CThis is an acceptable level of performance and provides answers that are clear but limited, reflecting the information offered in the lectures and reference readings.
DThis level of performances demonstrates that the student lacks a coherent grasp of the material.Important information is omitted and irrelevant points included.In effect, the student has barely done enough to persuade the instructor that s/he should not fail.
FThis work fails to show any knowledge or understanding of the issues raised in the question. Most of the material in the answer is irrelevant.

-ATTENDANCE REQUIREMENTS:
ATTENDANCE REQUIREMENTS AND EXAMINATION POLICY
You cannot make-up a major exam (midterm or final) without the permission of the Dean’s Office. The Dean’s Office will grant such permission only when the absence was caused by a serious impediment, such as a documented illness, hospitalization or death in the immediate family (in which you must attend the funeral) or other situations of similar gravity. Absences due to other meaningful conflicts, such as job interviews, family celebrations, travel difficulties, student misunderstandings or personal convenience, will not be excused. Students who will be absent from a major exam must notify the Dean’s Office prior to that exam. Absences from class due to the observance of a religious holiday will normally be excused. Individual students who will have to miss class to observe a religious holiday should notify the instructor by the end of the Add/Drop period to make prior arrangements for making up any work that will be missed. The final exam period runs until ____________
ACADEMIC HONESTY
As stated in the university catalog, any student who commits an act of academic dishonesty will receive a failing grade on the work in which the dishonesty occurred. In addition, acts of academic dishonesty, irrespective of the weight of the assignment, may result in the student receiving a failing grade in the course. Instances of academic dishonesty will be reported to the Dean of Academic Affairs. A student who is reported twice for academic dishonesty is subject to summary dismissal from the University. In such a case, the Academic Council will then make a recommendation to the President, who will make the final decision.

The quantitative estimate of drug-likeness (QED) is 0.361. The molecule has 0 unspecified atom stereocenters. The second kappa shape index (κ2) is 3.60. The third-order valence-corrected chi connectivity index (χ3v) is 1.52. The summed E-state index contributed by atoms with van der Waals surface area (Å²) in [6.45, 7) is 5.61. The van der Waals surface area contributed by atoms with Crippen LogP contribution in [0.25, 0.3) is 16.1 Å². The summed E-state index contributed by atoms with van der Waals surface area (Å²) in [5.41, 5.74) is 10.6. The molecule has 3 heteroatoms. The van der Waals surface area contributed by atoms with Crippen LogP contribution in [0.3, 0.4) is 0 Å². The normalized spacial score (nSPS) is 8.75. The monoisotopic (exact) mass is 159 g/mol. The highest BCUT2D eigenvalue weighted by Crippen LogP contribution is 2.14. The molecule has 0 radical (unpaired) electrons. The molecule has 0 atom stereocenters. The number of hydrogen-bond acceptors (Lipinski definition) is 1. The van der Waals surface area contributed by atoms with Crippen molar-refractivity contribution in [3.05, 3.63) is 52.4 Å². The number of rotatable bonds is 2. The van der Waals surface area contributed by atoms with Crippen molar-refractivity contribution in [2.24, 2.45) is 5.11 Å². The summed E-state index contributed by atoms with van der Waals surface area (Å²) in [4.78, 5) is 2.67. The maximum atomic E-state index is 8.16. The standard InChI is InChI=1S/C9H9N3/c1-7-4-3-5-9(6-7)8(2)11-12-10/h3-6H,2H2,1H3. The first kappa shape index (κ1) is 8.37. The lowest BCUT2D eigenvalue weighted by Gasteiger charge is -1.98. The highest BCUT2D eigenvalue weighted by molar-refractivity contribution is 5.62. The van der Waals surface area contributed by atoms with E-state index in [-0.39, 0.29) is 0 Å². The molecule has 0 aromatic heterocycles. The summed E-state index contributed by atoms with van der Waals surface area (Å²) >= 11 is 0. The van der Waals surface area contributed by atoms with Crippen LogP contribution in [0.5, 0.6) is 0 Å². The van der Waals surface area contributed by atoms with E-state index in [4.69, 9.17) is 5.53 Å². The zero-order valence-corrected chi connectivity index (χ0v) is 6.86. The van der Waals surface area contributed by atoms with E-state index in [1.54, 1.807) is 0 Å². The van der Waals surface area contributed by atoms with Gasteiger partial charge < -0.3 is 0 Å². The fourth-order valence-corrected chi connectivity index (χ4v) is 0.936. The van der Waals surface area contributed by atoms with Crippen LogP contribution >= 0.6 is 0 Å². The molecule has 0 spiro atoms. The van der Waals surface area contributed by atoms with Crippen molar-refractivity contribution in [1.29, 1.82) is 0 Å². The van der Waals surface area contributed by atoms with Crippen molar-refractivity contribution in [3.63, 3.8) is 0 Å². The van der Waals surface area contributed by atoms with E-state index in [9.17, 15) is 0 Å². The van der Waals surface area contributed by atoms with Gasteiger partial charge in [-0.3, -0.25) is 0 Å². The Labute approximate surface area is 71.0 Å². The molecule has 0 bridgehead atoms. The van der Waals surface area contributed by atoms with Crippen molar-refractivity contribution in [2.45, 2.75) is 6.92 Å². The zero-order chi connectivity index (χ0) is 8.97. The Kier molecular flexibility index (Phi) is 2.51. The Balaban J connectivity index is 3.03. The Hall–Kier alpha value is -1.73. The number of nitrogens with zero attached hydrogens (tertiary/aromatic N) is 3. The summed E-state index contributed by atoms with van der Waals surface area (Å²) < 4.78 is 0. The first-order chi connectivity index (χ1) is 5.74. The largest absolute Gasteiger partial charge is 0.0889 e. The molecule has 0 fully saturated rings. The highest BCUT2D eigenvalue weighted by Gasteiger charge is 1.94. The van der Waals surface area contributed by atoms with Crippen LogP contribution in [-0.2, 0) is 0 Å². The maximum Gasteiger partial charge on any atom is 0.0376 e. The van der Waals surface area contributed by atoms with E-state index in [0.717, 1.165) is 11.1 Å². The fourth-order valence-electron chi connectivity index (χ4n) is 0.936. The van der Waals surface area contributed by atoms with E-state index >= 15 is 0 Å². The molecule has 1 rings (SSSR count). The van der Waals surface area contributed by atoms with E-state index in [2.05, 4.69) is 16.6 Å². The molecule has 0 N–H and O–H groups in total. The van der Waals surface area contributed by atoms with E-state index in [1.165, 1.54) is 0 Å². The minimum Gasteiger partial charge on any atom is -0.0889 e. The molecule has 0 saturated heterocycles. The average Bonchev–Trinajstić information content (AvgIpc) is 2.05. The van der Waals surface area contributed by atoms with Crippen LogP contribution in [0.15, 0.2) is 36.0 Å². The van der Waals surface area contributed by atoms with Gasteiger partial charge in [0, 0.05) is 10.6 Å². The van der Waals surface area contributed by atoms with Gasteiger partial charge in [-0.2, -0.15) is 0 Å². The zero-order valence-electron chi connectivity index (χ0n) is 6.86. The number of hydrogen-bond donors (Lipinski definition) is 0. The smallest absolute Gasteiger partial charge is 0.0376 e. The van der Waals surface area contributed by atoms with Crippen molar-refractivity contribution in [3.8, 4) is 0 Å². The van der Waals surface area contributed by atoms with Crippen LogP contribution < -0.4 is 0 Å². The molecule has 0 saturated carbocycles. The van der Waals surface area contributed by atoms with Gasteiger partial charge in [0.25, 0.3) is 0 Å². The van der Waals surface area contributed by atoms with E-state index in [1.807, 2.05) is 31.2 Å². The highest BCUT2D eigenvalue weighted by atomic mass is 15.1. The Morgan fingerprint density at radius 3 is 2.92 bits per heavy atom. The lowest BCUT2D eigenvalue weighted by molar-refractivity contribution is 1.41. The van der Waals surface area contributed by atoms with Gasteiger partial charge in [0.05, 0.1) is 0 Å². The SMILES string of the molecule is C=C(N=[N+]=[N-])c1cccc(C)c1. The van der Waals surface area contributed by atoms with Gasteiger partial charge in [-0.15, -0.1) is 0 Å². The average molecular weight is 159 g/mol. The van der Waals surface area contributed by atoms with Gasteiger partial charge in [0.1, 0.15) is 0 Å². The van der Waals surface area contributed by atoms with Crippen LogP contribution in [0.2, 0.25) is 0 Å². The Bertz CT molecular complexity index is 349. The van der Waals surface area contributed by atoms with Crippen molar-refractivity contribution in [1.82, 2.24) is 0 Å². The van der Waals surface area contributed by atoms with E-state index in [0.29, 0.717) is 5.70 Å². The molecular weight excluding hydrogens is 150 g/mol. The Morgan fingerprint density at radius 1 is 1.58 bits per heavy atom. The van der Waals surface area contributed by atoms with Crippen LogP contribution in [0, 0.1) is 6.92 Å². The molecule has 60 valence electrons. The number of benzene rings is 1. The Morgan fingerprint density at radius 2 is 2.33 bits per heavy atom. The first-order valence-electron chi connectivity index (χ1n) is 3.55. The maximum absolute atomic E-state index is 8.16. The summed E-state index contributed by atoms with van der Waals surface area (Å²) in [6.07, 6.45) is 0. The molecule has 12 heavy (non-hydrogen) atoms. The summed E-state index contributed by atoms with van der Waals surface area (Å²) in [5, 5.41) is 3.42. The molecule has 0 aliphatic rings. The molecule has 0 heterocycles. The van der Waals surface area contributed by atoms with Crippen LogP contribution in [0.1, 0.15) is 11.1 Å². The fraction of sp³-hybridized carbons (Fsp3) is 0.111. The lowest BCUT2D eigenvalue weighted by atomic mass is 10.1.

STUDENTS WITH LEARNING OR OTHER DISABILITIES
John Cabot University does not discriminate on the basis of disability or handicap. Students with approved accommodations must inform their professors at the beginning of the term. Please see the website for the complete policy.

SCHEDULE

ession

Session Focus

Reading Assignment

Other Assignment

Meeting Place/Exam Dates

Lesson 1

Introduction to course & Mycomplab

Lesson 2

Overview of essay structure

Lesson 3

Topic sentences

Out of class essay I

Lesson 4

Paragraph structure

Lesson 5

Cohesion

Lesson 6

In-class essay I

Lesson 7

Process and Chronological order essays

Lesson 8

Introductions

Lesson 9

Sentence structure

Out of class essay II

Lesson 10

Sentence struucture

Lesson 11

Conclusions

Lesson 12

In Class essay II

Lesson 13

Comparison and Contrasting Essays

Lesson 14

Aspects of Academic Style

Lesson 15

Aspects of Academic Style

Out of class essay III

Lesson 16

Cause and Effect Essays

Lesson 17

Avoiding plaigarism

Lesson 18

In-class essay III

Lesson 19

Argumentative essays

Lesson 20

Word Choice and Formality

Lesson 21

Proofreading

Lesson 22

Academic caution

Out of class essay IV

Lesson 23

Summarizing

Lesson 24

In-class essay IV

Lesson 25

The language of graphs and charts

Lesson 26

Revision

Lesson 27

Revision

Lesson 28

Wrap up